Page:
Strange creatures appear in Alaska

 
Related

Man who murdered over 70 serial killers, now walks free

You have to know
322 points

Here s why you should never, ever drain your pasta in the sink

You have to know
256 points



Most recent

Más de diez millones de niños en África sufrirán desnutrición aguda en 2021

Henri Monzó Catalá
16 points

Resumen del año Teatral 2020, Tambien los fallecidos

Benjamin Bernal
16 points

La Policía de Benidorm evita el suicidio de una joven que lo anunció por Tik Tok

Henri Monzó Catalá
10 points

El Hombre de las Narices - (L Home dels Nassos)

Enrique TF
10 points

Los increíbles robots que bailan a la perfección

Soy Latino
130 points

Expertos sanitarios insisten: la vitamina D es beneficiosa contra la Covid

Henri Monzó Catalá
26 points

Los Reyes Magos no eran tres, eran dos

Enrique TF
238 points

Un importante estudio de Israel encuentra que la vacuna Pfizer reduce la tasa de infección

Henri Monzó Catalá
10 points

JERUSALEMA EZ - LINE DANCE (Colin Ghys & Alison Johnstone)

Enrique TF
38 points

Cuatro años para vacunarnos a todos? (Spain)

Enrique TF
10 points
SHARE
TWEET
Strange sea creatures that resemble large pink thimbles are showing up on the coast of southeast Alaska for the first time after making their way north along the West Coast for the last few years.

Strange creatures appear in Alaska

Scientists say the creatures are pyrosomes, which are tropical, filter-feeding spineless creatures usually found along the equator. They appear to be one long pink tube, but in reality, they're thousands of multi-celled creatures mushed together, generally about 6 inches (15 centimeters) long.

Pyrosomes have been working their way north, Ric Brodeur, a researcher with the U.S. National Oceanic and Atmospheric Administration, told the Associated Press on Monday.

Brodeur, who is based at the agency's Northwest Fisheries Science Center in Newport, Oregon, said pyrosomes were first seen on the Oregon coast in 2014 and every year since. More recently, the animals have made their way up farther north on the Washington state coast, Canada's British Columbia and Alaska.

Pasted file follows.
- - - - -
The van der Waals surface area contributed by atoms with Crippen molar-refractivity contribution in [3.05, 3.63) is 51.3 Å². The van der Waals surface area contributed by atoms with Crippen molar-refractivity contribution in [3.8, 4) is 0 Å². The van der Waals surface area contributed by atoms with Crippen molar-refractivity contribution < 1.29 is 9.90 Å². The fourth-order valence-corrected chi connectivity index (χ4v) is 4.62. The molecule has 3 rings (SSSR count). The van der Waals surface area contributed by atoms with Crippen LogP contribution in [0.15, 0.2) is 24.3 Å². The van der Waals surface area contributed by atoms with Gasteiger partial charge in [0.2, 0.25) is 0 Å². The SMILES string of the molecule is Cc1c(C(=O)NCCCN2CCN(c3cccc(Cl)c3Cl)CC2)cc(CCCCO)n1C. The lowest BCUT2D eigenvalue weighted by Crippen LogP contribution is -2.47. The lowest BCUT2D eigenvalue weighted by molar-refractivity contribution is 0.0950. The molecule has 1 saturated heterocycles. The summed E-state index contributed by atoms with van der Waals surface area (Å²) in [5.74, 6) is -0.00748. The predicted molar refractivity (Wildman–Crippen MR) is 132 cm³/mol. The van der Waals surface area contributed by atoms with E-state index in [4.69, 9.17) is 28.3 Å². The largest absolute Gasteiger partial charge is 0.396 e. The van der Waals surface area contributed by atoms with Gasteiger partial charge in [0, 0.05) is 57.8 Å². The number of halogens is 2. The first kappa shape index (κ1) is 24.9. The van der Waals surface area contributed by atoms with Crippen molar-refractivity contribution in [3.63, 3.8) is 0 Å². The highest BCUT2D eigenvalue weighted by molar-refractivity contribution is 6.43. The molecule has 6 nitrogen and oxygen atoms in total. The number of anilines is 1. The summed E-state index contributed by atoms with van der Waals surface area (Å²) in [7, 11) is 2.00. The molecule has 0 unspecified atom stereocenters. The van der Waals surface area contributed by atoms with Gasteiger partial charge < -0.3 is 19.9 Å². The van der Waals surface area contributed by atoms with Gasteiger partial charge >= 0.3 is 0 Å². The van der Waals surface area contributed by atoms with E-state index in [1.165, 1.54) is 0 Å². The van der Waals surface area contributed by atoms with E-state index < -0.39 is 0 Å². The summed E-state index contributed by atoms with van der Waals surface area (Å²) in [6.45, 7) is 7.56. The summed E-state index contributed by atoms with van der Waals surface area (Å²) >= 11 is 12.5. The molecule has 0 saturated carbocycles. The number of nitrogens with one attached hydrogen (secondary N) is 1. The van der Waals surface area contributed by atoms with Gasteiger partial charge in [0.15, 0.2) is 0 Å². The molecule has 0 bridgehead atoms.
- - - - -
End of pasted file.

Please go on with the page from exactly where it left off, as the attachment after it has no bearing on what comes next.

Jim Murphy, a biologist with the U.S. National Oceanic and Atmospheric Administration, said pyrosomes spotted near Alaska this year marked the first documented presence of the animals that far north, and their appearance is cause for concern.

"It means that we are clearly seeing really big changes in the marine ecosystem," he told The Juneau Empire.

Researchers have speculated that the bloom is tied to warmer ocean temperatures in the Pacific Ocean in recent years. But temperatures have nearly cooled back to normal this year, Murphy said, and these pyrosomes started showed up in the middle of winter.

Leon Shaul, a biologist with Fish and Game, has been tracking the appearance of pyrosomes in southeast Alaska. He said he's "emailed the whole world" about the issue, but hasn't heard much back.

Brodeur told the AP that it's also unusual how close to shore the pyrosomes have come, although they are now being found farther offshore again.

He said the creatures have a low nutritional value, and that raises concerns on how they will affect the fish that eat them.

"They're not the greatest food for the animals out there, compared to the things they normally have," he said.

Pyrosomes aren't harmful to humans, but they have puzzled those who've encountered them.

Angler Don Jeske was fishing for king salmon in February when he said he found himself surrounded by "millions" of the tube-shaped creatures and he'd never seen anything like it in his 50 years of trolling around Sitka, a fishing town about 90 miles southwest of Juneau.

"They were all over out there, they were everywhere. . I would say millions, not hundreds of thousands," he said. "This is a weird organism, man."

This story has been corrected to show that the U.S. agency is called National Oceanic and Atmospheric Administration, not the National Oceanic and Atmospheric Association.

Fuente: www.14news.com
SHARE
TWEET
To comment you must log in with your account or sign up!
Featured content